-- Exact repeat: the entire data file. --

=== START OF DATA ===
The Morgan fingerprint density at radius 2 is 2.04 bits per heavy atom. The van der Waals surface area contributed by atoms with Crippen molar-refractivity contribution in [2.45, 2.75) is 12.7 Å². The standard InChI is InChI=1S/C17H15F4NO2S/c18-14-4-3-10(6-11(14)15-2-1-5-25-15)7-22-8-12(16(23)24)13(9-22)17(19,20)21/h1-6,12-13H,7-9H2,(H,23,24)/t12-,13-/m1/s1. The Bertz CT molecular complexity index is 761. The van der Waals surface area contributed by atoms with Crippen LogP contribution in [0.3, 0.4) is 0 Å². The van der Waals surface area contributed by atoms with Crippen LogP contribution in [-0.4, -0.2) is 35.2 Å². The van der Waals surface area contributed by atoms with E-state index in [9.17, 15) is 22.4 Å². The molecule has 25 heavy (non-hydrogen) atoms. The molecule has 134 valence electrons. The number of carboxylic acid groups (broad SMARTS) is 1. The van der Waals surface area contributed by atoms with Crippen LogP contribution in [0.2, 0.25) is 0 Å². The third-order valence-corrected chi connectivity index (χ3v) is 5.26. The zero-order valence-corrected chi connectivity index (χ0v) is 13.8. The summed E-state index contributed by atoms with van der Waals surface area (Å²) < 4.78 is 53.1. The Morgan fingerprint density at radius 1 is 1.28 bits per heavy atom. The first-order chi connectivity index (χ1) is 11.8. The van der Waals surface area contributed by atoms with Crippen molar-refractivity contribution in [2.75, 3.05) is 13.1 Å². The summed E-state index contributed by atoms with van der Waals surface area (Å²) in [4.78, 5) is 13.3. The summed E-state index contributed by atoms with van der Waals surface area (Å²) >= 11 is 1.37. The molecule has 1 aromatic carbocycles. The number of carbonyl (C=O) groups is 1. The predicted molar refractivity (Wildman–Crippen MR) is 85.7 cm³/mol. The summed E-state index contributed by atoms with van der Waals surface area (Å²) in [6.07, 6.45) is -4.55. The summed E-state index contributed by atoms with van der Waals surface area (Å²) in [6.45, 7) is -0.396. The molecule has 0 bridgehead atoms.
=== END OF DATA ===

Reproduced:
The Morgan fingerprint density at radius 2 is 2.04 bits per heavy atom. The van der Waals surface area contributed by atoms with Crippen molar-refractivity contribution in [2.45, 2.75) is 12.7 Å². The standard InChI is InChI=1S/C17H15F4NO2S/c18-14-4-3-10(6-11(14)15-2-1-5-25-15)7-22-8-12(16(23)24)13(9-22)17(19,20)21/h1-6,12-13H,7-9H2,(H,23,24)/t12-,13-/m1/s1. The Bertz CT molecular complexity index is 761. The van der Waals surface area contributed by atoms with Crippen LogP contribution in [0.3, 0.4) is 0 Å². The van der Waals surface area contributed by atoms with Crippen LogP contribution in [-0.4, -0.2) is 35.2 Å². The van der Waals surface area contributed by atoms with E-state index in [9.17, 15) is 22.4 Å². The molecule has 25 heavy (non-hydrogen) atoms. The molecule has 134 valence electrons. The number of carboxylic acid groups (broad SMARTS) is 1. The van der Waals surface area contributed by atoms with Crippen LogP contribution in [0.2, 0.25) is 0 Å². The third-order valence-corrected chi connectivity index (χ3v) is 5.26. The zero-order valence-corrected chi connectivity index (χ0v) is 13.8. The summed E-state index contributed by atoms with van der Waals surface area (Å²) < 4.78 is 53.1. The Morgan fingerprint density at radius 1 is 1.28 bits per heavy atom. The first-order chi connectivity index (χ1) is 11.8. The van der Waals surface area contributed by atoms with Crippen molar-refractivity contribution in [2.75, 3.05) is 13.1 Å². The summed E-state index contributed by atoms with van der Waals surface area (Å²) in [4.78, 5) is 13.3. The summed E-state index contributed by atoms with van der Waals surface area (Å²) >= 11 is 1.37. The molecule has 1 aromatic carbocycles. The number of carbonyl (C=O) groups is 1. The predicted molar refractivity (Wildman–Crippen MR) is 85.7 cm³/mol. The summed E-state index contributed by atoms with van der Waals surface area (Å²) in [6.07, 6.45) is -4.55. The summed E-state index contributed by atoms with van der Waals surface area (Å²) in [6.45, 7) is -0.396. The molecule has 0 bridgehead atoms.